The Scuba-Diving Spider That Could Teach Us A Thing Or Two About the Sport!


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The countless ways in which animals and insects adapt and thrive in environments that would normally be hostile to them is amazing. There are the tiny insects and bacteria that have adapted to living without oxygen, the lizards that shrunk in size when food sources dried up and now, a 'Scuba diving' spider that lives underwater.

Found largely in stagnant fresh water ponds in Europe and Asia, the Diving Bell or Water Spider is the only arachnid species that spends its entire life underwater. However, since it does not have gills, the only way it could breath would be by constantly coming to the surface for air - Not really practical given that it would leave the spider no time to seek out the underwater insects and crustaceans, it feeds on.

Therefore, the tiny spider that measures only between 9-15mm came up with the brilliant idea of spinning a silken scuba suit or in this case a bell, that is much less cumbersome that the one invented by humans and also, much more efficient. The size of the bell differs depending on if it is a male spider in which case it is smaller and encases only its abdomen or a female that tend to weave bigger bells or ones that can be stretched, to accommodate eggs or prey. In fact, most females spend their entire lives inside this bubble emerging only, to catch prey or refill air.

Once the air sack is ready, the spider scrambles to the surface and lying on its back with belly upside down, it crosses the last pair of its eight legs and traps air bubbles between them and the fine hair that lie atop its belly. It continues this routine a few times, until the sack is full and then heads back underwater.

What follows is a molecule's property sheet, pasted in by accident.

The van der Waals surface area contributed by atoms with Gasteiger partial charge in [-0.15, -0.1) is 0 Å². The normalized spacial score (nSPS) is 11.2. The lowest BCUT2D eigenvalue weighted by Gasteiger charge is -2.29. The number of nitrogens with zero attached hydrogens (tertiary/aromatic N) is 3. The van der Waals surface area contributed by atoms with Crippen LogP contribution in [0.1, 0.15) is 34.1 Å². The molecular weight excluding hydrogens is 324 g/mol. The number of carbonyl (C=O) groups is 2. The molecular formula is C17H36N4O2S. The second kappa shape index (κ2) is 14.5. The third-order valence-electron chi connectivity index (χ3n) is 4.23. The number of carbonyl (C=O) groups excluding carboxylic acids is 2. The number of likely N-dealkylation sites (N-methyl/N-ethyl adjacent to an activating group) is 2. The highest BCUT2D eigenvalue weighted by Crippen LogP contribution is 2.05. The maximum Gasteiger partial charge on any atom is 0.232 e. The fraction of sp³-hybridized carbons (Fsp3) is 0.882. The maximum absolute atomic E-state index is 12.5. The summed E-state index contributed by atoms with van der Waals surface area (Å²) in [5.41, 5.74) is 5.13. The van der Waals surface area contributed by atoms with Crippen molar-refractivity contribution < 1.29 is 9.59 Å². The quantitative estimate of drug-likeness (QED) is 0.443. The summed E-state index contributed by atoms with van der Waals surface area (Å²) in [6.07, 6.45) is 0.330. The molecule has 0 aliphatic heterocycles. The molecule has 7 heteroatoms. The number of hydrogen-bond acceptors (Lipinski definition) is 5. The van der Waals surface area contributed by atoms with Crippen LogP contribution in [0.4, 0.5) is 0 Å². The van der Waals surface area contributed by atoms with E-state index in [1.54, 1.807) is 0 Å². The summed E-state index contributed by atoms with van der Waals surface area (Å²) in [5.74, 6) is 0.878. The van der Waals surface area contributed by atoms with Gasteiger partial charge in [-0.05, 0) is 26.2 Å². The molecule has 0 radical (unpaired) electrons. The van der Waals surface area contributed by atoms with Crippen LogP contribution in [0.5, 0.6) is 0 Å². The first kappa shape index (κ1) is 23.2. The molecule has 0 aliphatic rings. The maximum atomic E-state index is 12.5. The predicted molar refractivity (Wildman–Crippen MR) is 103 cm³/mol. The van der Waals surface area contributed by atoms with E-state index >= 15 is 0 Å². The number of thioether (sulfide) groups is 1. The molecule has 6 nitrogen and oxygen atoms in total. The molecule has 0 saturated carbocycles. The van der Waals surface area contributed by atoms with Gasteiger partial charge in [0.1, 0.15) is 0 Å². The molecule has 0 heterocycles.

Because the spider leads a relatively sedentary life, it does not need that much oxygen - However, it does need more than the amount that is trapped inside the air sack. But, and this is very it gets really interesting, the spider does not constantly have to head to the surface for a refill, like humans scuba divers do - They have figured out a refill mechanism underwater, by using the sack as what scientists refer to as a physical gill, as opposed to an anatomical gill, which is what most marine life have.

Here is how it works - As the spider breathes in the oxygen from the air trapped in its sack, the concentration of the gas inside the bubble gets to a lower level than that present in the surrounding water - This in turn helps draw in oxygen from the water into the bubble until the concentration levels are equal a phenomenon that scientists call diffusion. As for the carbon dioxide it breathes out? That just dissolves in the water and dissipates.

This could continue forever, except for one pesky gas - the high concentration of nitrogen that is present in our atmosphere. Because the level of the gas is not as high in the water, it slowly starts to seep out for the same reason the oxygen is seeping in. This causes the bubble to eventually shrink and collapse, forcing the spider to scramble to the surface for a refill - Something that the scientists estimate happens only once a day!

Of course a creature this amazing cannot escape humans for too long. Scientists say that these Eurasian spiders are becoming rarer to find - Part of it is due to loss of habitat and the other, aquatic enthusiasts, especially in Germany seeking them out to study their amazing underwater survival abilities!


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